Friday, July 22, 2011

My Medications: A History

Currently, the only medication I take are Humira injections from Abbott Labs.
Humira comes in self-injectable "pens", and I inject myself once every other week. It is an immunosuppresant biologic drug which is amazingly effective in keeping Crohn's at bay. It does have many possible side effects, some serious, and needs to be monitored regularly by a physician. I usually inject in my upper thigh and using an ice pack in advance helps with the pain quite a bit. I've been using Humira for nearly two years now, and my Crohn's has remained in remission the entire time. The only side effect I've noticed is occasional joint pain in my fingers, and I'm not certain if this is from the Humira or just getting older.

My Crohn's Experience: From Sulfa to Humira

My Crohns History:

  • 1972: After a wonderful trip to Yucatan, Mexico I came home with severe abdominal pain, diareah, low grade fever that simply would not go away. I spent many afternoons doubled-over in pain.
  • 1972: After several tests by my doctor, I was referred to a Gasrtoenterologist who after doing more tests diagnosed my problem as Crohn's Disease. I had never heard of this before but it soon became central to my life.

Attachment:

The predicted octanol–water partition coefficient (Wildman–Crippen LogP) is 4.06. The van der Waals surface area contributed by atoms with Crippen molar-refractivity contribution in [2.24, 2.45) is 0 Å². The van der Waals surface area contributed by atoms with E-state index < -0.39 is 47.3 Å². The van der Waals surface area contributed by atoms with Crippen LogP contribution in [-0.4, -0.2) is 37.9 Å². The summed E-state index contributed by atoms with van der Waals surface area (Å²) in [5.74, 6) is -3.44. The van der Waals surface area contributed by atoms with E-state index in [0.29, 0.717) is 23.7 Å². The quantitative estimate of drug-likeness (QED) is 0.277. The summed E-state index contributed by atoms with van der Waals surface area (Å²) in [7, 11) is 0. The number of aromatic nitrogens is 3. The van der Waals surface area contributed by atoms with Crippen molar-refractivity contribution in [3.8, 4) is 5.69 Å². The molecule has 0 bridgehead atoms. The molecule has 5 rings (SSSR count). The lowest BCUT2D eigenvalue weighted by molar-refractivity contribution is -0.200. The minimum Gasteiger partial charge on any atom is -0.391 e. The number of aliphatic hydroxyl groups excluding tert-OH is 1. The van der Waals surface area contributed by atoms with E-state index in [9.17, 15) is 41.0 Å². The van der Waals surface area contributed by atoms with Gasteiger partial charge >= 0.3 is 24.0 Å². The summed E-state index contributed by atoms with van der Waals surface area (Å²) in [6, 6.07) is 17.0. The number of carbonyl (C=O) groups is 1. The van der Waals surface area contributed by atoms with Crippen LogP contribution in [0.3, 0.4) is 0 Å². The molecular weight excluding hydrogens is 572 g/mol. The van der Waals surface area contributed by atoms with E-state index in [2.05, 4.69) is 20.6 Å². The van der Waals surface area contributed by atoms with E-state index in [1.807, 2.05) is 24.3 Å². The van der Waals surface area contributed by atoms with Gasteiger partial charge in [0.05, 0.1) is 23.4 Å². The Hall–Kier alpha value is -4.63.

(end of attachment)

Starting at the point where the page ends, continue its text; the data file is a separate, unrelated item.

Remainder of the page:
• 1972-1978: Tried the typical medications of the time such as azulfidine, prednisone, asacol which helped somewhat, but I can't remember ever having a totally pain free day. I remember at the age of 16 pulling over to the side of the road to let the pain subside and praying for "just one pain free day in my life".
  • 1979: First intestinal resection
  • 1981: Crohn's has remained in remission since the first surgery, but now my gall bladder has problems.
  • 1982: Gall Bladder removed
  • 1983-1988: Periods of remission broken up by active disease and hospitalizations nearly every 3-4 months due to intestinal obstruction caused by Crohns and scar tissue.
  • 1989: Second intestinal resection
  • 1990-1999: More periods of remission broken up by hospitalizations due to increasingly worse obstructions.
  • 2000: Severe pain and obvious obstruction. Intestine bursts while I am on a business trip and the sepsis nearly proves fatal. Long stay in the ICU and the hospital before returning home to recuperate. This was my third intestinal resection and probably the worst time of my life. While in the ER my heart effectively stopped working and required two periods of CPR to bring back a normal heart rhythm.